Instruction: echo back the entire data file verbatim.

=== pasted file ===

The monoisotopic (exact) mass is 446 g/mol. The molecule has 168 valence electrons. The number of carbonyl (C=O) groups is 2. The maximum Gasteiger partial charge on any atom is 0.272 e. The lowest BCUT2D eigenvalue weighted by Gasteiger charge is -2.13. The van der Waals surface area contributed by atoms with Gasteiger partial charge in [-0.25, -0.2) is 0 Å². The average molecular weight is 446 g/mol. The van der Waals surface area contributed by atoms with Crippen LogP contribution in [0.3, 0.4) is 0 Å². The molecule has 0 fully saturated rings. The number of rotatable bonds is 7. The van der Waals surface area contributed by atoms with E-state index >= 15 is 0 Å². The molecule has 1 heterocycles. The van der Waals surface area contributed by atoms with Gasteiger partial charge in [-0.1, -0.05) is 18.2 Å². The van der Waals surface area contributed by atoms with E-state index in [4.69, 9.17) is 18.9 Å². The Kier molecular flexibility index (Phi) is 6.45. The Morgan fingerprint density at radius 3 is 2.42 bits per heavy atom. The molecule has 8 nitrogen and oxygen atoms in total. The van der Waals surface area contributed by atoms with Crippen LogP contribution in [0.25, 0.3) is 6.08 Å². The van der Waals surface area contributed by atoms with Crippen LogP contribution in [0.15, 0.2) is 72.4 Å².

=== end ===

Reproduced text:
The monoisotopic (exact) mass is 446 g/mol. The molecule has 168 valence electrons. The number of carbonyl (C=O) groups is 2. The maximum Gasteiger partial charge on any atom is 0.272 e. The lowest BCUT2D eigenvalue weighted by Gasteiger charge is -2.13. The van der Waals surface area contributed by atoms with Gasteiger partial charge in [-0.25, -0.2) is 0 Å². The average molecular weight is 446 g/mol. The van der Waals surface area contributed by atoms with Crippen LogP contribution in [0.3, 0.4) is 0 Å². The molecule has 0 fully saturated rings. The number of rotatable bonds is 7. The van der Waals surface area contributed by atoms with E-state index >= 15 is 0 Å². The molecule has 1 heterocycles. The van der Waals surface area contributed by atoms with Gasteiger partial charge in [-0.1, -0.05) is 18.2 Å². The van der Waals surface area contributed by atoms with E-state index in [4.69, 9.17) is 18.9 Å². The Kier molecular flexibility index (Phi) is 6.45. The Morgan fingerprint density at radius 3 is 2.42 bits per heavy atom. The molecule has 8 nitrogen and oxygen atoms in total. The van der Waals surface area contributed by atoms with Crippen LogP contribution in [0.25, 0.3) is 6.08 Å². The van der Waals surface area contributed by atoms with Crippen LogP contribution in [0.15, 0.2) is 72.4 Å².